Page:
Seeking Knowledge from Outside Experts
With improving economic conditions, companies are starting to see the value or funds for providing their employees with expert outside training and professional development.
Lissa Versteegh, president of Georgia Sales Development, Inc./Sandler Training, has been a go-to pro for companies who want to develop effective sales methods. Although this past year, Versteegh has changed her business approach to better fit her clients” needs to acquire good customer service techniques. “This past year, with the effects of the economy, many companies have begun to realize the importance of hanging onto their existing customers.”#
With this in mind, Versteegh has helped launch a new Strategic Customer Care program. “It [the program] has paid huge dividends for both us and them. I”ve learned some new competencies and now I can serve my clients better.”#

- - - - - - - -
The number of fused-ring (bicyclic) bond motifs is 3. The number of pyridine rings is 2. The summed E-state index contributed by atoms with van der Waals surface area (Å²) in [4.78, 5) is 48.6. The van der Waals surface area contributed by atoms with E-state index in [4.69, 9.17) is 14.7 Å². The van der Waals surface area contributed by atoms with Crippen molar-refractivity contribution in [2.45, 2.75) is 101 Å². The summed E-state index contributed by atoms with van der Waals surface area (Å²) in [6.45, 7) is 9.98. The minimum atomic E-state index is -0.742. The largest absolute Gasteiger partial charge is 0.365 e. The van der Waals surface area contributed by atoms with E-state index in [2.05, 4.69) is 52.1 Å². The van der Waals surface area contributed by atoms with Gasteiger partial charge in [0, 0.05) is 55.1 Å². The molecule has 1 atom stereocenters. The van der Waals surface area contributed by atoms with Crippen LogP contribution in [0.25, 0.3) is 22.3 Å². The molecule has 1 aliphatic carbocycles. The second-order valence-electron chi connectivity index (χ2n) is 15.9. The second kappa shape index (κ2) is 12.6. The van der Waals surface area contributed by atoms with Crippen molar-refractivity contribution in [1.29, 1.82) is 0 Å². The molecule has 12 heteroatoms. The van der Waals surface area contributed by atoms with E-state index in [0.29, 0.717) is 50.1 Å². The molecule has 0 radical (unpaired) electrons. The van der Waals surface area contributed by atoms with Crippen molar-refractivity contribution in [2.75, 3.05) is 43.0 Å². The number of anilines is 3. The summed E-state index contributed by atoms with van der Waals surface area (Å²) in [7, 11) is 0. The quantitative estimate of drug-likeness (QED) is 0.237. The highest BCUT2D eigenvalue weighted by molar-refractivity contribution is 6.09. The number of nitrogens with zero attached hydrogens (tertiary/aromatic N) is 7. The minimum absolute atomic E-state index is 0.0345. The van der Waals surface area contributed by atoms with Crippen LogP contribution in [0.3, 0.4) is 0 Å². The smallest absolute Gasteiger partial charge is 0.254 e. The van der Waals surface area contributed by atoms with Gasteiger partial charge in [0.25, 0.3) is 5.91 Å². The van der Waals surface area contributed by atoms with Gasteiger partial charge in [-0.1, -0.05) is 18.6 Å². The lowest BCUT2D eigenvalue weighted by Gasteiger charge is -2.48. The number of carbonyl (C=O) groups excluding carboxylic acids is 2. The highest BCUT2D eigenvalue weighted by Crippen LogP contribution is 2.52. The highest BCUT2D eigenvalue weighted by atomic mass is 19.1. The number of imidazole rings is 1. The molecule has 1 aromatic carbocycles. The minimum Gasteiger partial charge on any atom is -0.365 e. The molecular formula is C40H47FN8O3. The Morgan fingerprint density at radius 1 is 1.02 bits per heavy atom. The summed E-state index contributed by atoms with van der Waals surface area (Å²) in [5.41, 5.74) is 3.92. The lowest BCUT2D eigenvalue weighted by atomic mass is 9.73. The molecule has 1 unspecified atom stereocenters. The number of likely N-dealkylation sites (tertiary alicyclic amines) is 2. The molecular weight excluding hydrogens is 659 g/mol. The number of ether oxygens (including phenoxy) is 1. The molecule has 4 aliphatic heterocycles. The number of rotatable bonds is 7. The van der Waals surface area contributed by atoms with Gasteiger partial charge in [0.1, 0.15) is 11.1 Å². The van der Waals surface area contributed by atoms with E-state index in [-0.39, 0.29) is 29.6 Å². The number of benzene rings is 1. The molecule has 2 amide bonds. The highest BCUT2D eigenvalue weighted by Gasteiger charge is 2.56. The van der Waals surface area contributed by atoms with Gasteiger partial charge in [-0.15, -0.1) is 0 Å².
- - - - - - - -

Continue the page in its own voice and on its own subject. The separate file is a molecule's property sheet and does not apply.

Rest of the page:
Robert Andoh, area director for the Gwinnett office of the Georgia Small Business Development Center (SBDC), is seeing business owners with a myriad of needs and interests. “Pre-venture and new venture firms are very interested in getting their firms launched and on a growth path. Many of them choose to attend our Entrepreneur Success Series (ESS), a program of seven courses giving them the information to establish their firms with an appropriate legal structure, set up business records, explore financing and develop business and marketing plans to guide them as they grow. “#
Going With Your Gut
Although seeking outside experts may be a desirable option for corporate training, business executives must remember they are also experts in their field and can give the greatest insight on their company”s vision.
BB Webb, owner of the Carl House, believes that going with her gut has benefited her this past year. “As I”ve listened more to my instincts as a business person, I”ve hired better and restructured roles differently at Carl House. This restructuring has helped us save on costs and worked to create greater synergies within my team, which impact our clientele immeasurably. “#